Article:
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The metric system
Posted: 06 September 2012 11:25 AM   [ Ignore ]   [ # 76 ]
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Austin Harper - 27 August 2012 01:39 PM
Scott Mayers - 26 August 2012 11:50 PM

The metric system was met with skepticism in the States, as it was here originally, because they suspected the marketplace would adjust their product ‘down’ to the closest metric unit, screwing the consumer, which did happen to any country that has done so. Since a liter is slightly less than a quart, the producers gladly reduced from the quantity of a 2 quart milk container to 2 liters but kept the price the same!

But now we are getting a reversal here also due to free-trade. Originally, some things like weight of products, should have increased. For instance, a 2lb brick of freeze-dried coffee was increased a little because the next closest full measure in metric was 1kg (2lb = 907.18 g = 0.90718 kg) and 1lb bricks of butter or tubs of margarine went up to 500 g (1/2 kg). Now, they’ve screwed us again and decided to reuse the American quantities because they are smaller and the companies can gain more profit. But our metric system is still labelled. So now we have butter and margarine quantities that say, 454 g (1lb) and coffee which sells as 907 g (2 lbs). (We lost nearly a 100 g in quantity but pay the same over night!)

These are the real reasons why America has not changed over! It’s about economic distrust, not because of any real difficulty with the system or due to tradition.

Except that 2 liters is 2.11338 quarts.  That’s more milk.

You’re right. I had the argument in mind from intuition and then went to look for the evidence. I found the quart/liter comparison in error and used milk as an example without justification. I am completely for the metric system and grew up with it except for my early years in the States. But I think that the skepticism in political economics is the main justification for discouraging change there. That was the point of my argument. The more confused the consumer is about their math, the easier it is to alter quantities.

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Posted: 08 September 2012 02:39 PM   [ Ignore ]   [ # 77 ]
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I’ve never understood why people opposed to the metric system insist they do not like to convert any measurement back into the system they are used to. That is like saying: “I wont learn French because I do not want to go to the trouble of translating something in French back into English.” But if you knew French you wouldn’t have to translate anything back into English because you would understand it in French already! Same with measurements in the metric system. It is a matter of getting used to and developing a feeling for what a kilogram (or kilo) of meat weights and how long a meter is. I stress, you DO NOT have to change it back into pounds and feet. The beauty of the metric system is basically that the factors of conversion are always powers of ten, and therefore, any conversion entails simply moving the decimal place to the right or the left as many times as necessary. As an example, consider a length of 3.453 km. and you want to convert it into meters. k means “one thousand”, so a km. is a thousand meters. (A thousand is 10 to the third power so it implies moving the decimal place three places to the right.) So 3.453 km. becomes 3453 meters. Nothing could be simpler! You want the result in centimeters? A meter has 100 (ten to the second power) centimeters, so shift the decimal place two additional places to the right, obtaining 345300 cm. You can do it mentally! If you want to see the difference in effort, try to convert 3.453 miles into sixteenths of an inch! (3.453 X 5280 X 12 X 16) Now, which one is easier?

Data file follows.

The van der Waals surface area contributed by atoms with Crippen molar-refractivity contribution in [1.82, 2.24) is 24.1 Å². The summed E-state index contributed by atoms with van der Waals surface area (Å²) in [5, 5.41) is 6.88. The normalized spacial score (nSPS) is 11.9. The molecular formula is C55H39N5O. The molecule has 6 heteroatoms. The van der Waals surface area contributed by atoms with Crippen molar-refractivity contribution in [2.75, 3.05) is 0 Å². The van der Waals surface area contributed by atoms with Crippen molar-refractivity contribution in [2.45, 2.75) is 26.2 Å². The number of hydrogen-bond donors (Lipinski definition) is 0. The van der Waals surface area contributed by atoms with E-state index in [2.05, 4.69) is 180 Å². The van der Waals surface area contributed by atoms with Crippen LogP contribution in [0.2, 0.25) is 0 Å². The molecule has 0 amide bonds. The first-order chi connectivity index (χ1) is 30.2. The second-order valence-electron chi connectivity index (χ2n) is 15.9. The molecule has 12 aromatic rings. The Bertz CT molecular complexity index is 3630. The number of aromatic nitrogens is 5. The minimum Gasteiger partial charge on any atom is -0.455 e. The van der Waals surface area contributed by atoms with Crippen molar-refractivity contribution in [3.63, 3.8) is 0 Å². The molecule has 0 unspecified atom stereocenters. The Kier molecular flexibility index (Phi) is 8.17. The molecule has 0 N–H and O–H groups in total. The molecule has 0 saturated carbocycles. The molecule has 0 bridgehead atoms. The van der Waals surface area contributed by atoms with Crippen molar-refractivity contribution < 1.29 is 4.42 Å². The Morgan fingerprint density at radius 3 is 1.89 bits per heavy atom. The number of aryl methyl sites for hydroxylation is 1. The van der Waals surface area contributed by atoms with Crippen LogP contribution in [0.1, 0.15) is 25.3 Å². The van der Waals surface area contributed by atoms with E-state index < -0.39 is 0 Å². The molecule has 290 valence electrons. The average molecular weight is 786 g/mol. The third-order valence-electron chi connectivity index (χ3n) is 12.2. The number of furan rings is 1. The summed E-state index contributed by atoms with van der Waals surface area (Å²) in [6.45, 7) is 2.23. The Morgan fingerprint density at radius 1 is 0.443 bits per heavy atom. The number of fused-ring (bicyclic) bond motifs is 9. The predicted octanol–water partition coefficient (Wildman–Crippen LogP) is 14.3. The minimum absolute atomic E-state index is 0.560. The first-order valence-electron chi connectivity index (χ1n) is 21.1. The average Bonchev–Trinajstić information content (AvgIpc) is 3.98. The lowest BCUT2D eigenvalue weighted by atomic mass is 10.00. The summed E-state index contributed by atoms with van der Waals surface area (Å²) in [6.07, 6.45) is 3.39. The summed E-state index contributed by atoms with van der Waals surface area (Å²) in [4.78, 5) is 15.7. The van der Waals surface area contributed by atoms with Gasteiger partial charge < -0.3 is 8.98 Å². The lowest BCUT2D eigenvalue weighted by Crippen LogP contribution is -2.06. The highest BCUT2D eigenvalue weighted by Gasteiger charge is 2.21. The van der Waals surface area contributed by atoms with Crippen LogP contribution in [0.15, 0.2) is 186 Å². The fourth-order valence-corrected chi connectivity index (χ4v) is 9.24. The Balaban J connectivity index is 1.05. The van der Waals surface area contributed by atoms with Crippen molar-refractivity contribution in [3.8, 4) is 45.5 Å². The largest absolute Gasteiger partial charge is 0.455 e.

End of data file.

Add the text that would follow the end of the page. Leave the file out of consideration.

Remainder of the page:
Finally, deci = 1/10, centi = 1/100, mili = 1/1000, micro = 1/1,000,000, and so on. Also, deka = 10, kilo = 1000, mega = 1,000,000, etc.

Héctor (hpcaban)

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Posted: 08 September 2012 05:42 PM   [ Ignore ]   [ # 78 ]
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I never said that I didn’t like.  I said I don’t understand it or even picture it in my head.  However, my son and I discovered that a gigabyte is not always… whatever number it’s suppose to be.  It varies from 1.something to just 1 to something else, esp on computers.  So, it’s not always the same or any accurate than anything humans created by way of measuring and it is different at times.

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Mriana
“Sometimes in order to see the light, you have to risk the dark.” ~ Iris Hineman (Lois Smith) The Minority Report

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Posted: 08 September 2012 07:32 PM   [ Ignore ]   [ # 79 ]